Colts: Irsay hasn't made a decision yet on Jim Caldwell, which is surprising since at 2-14 you'd think he would want a complete break. But, commonsense says Irsay is going to hire a GM and then they'll make a decision on Caldwell's future.
Rams: Steve Spaghetti is gone, meaning this is the only GM job that offers you the immediate opportunity to hire your own Head Coach, which is an attractive option.
Bears: Jay Cutler's contract is going to have to be addressed soon, but out of the three teams, Chicago has the clearest QB scenario (not saying best, but easiest).
Colts: Irsay and the new GM have a mammoth decision to make regarding some bum who didn't even play last year and some kid named Luck. This has a high risk, high reward quality that a new GM could like, but Irsay could be the one dictating how this all plays out.
Rams: Sam Bradford was the last number one pick to get a huge guaranteed contract ($50 million!), and went from a promising rookie year to a injury-riddled and mediocre sophomore campaign. Its doubtful that the Rams would draft a new QB, but if Bradford continues to underwhelm a GM may be left with a hole at the most important position in sports.
Bears: The last two years have shown what our immediate future is: a chance at great success with some luck and roster tweaking. A GM can look at this team and what it has done the last two years, build up the roster a bit, then make your mark on the roster to try and sustain a high level of success. Out of the three options, again, the Bears can offer the most immediate success rate.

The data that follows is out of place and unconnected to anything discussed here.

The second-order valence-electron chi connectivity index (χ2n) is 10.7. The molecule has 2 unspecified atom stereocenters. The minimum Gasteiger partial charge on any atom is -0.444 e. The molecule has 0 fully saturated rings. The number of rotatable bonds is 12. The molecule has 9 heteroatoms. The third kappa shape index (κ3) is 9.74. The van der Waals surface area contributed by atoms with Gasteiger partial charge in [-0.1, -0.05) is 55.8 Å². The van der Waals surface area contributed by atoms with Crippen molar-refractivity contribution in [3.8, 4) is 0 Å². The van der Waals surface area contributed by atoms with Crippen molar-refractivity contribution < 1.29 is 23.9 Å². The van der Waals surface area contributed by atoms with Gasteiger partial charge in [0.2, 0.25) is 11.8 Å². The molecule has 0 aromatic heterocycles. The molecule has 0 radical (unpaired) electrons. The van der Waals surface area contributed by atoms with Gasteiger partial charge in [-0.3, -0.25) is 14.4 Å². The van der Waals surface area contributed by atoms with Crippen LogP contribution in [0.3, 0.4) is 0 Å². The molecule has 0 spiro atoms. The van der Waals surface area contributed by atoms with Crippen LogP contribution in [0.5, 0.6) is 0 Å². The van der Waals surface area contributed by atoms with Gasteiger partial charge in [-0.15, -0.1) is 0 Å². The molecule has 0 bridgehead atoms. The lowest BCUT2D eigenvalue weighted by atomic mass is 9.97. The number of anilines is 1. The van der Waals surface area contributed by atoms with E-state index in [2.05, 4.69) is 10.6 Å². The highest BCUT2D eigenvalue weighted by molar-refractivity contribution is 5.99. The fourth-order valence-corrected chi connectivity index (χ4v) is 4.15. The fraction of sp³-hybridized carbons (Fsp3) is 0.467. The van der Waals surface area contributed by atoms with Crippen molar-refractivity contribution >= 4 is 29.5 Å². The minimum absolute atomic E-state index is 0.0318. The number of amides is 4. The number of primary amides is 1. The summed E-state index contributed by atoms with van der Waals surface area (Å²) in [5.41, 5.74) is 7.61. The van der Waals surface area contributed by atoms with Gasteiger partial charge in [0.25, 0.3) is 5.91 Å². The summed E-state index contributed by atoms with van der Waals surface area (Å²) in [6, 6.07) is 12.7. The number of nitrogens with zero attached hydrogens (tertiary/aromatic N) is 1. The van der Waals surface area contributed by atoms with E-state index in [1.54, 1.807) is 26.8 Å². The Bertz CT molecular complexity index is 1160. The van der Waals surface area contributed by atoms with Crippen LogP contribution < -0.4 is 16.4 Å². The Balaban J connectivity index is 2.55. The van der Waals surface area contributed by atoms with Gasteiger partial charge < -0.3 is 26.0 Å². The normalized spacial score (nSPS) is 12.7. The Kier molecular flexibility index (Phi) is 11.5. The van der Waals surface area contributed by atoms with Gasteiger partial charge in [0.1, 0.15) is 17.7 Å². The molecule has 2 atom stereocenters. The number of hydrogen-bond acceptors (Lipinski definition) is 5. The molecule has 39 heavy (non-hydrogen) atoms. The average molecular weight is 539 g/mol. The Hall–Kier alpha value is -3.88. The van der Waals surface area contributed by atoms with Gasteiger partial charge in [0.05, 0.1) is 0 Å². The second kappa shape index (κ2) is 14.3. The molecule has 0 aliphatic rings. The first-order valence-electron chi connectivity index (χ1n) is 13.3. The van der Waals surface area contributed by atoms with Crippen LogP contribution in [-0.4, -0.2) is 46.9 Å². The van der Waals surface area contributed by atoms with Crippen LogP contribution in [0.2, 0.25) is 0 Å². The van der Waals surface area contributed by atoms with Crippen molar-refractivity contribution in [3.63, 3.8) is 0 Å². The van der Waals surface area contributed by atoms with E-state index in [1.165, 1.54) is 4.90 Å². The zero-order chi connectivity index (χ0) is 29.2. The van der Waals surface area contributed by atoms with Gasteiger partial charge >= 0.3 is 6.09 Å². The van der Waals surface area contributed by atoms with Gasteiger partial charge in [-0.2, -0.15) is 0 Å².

Colts: Well, after seeing what happens when Manning doesn't play, I'm not sure anyone is looking forward to breaking down this team. After figuring out what to do with the quarterback position, then you have to address Reggie Wayne's free agency, the aging stars on defense Mathis and Freeney, another lackluster year at running back, and a sieving O-Line... but hey, all that can't be that hard, right?
Rams: This team was destroyed by injuries; not in the "one shot, one kill" to Manning's neck that railroaded the Colts, but injuries to quarterback, wide receiver, offensive line, and cornerback doomed any chance of success for this time. That being said, this team has talent but not enough yet, which is in part why a new GM/Coach will be brought in. Trying to flesh out a full roster will be tough, though, since the most talented guys they have are still not 100% proven commodities - Bradford's status next year will in part be dictated by other roster improvements offensively, while the defense has Long, Laurinaitis, and Quentin Mikell (yes, he had that good of a year) and little else going for it.
All in all, being the homer that I am, I say the Bears have the most attractive GM opening in the league. The Colts have THE question of the offseason at quarterback (not to mention who actually will be making that decision) while the Rams haven't had the health or talent to get anywhere near the playoffs under Sam Bradford. Let's hope we can make a decision for the best candidate, not the one that's still left.